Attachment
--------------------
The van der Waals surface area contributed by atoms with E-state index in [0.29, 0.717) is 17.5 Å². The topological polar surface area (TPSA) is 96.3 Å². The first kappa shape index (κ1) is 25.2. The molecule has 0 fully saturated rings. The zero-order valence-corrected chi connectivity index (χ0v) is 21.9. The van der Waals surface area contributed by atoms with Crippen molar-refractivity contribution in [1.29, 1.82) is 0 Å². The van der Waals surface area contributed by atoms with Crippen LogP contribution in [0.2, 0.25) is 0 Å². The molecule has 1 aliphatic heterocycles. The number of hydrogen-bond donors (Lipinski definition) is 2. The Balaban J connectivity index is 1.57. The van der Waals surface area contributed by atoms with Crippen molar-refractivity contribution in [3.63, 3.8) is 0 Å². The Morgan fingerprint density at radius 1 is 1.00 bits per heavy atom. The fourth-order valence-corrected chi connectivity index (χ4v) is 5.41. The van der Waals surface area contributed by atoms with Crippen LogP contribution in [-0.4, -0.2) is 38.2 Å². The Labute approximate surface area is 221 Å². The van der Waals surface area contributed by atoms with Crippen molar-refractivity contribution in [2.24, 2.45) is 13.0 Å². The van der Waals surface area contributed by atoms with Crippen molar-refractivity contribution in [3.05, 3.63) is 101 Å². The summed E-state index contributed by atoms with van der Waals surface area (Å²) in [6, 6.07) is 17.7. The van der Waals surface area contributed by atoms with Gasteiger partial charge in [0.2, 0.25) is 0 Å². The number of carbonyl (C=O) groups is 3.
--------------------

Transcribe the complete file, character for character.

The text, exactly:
The van der Waals surface area contributed by atoms with E-state index in [0.29, 0.717) is 17.5 Å². The topological polar surface area (TPSA) is 96.3 Å². The first kappa shape index (κ1) is 25.2. The molecule has 0 fully saturated rings. The zero-order valence-corrected chi connectivity index (χ0v) is 21.9. The van der Waals surface area contributed by atoms with Crippen molar-refractivity contribution in [1.29, 1.82) is 0 Å². The van der Waals surface area contributed by atoms with Crippen LogP contribution in [0.2, 0.25) is 0 Å². The molecule has 1 aliphatic heterocycles. The number of hydrogen-bond donors (Lipinski definition) is 2. The Balaban J connectivity index is 1.57. The van der Waals surface area contributed by atoms with Crippen molar-refractivity contribution in [3.63, 3.8) is 0 Å². The Morgan fingerprint density at radius 1 is 1.00 bits per heavy atom. The fourth-order valence-corrected chi connectivity index (χ4v) is 5.41. The van der Waals surface area contributed by atoms with Crippen LogP contribution in [-0.4, -0.2) is 38.2 Å². The Labute approximate surface area is 221 Å². The van der Waals surface area contributed by atoms with Crippen molar-refractivity contribution in [2.24, 2.45) is 13.0 Å². The van der Waals surface area contributed by atoms with Crippen molar-refractivity contribution in [3.05, 3.63) is 101 Å². The summed E-state index contributed by atoms with van der Waals surface area (Å²) in [6, 6.07) is 17.7. The van der Waals surface area contributed by atoms with Gasteiger partial charge in [0.2, 0.25) is 0 Å². The number of carbonyl (C=O) groups is 3.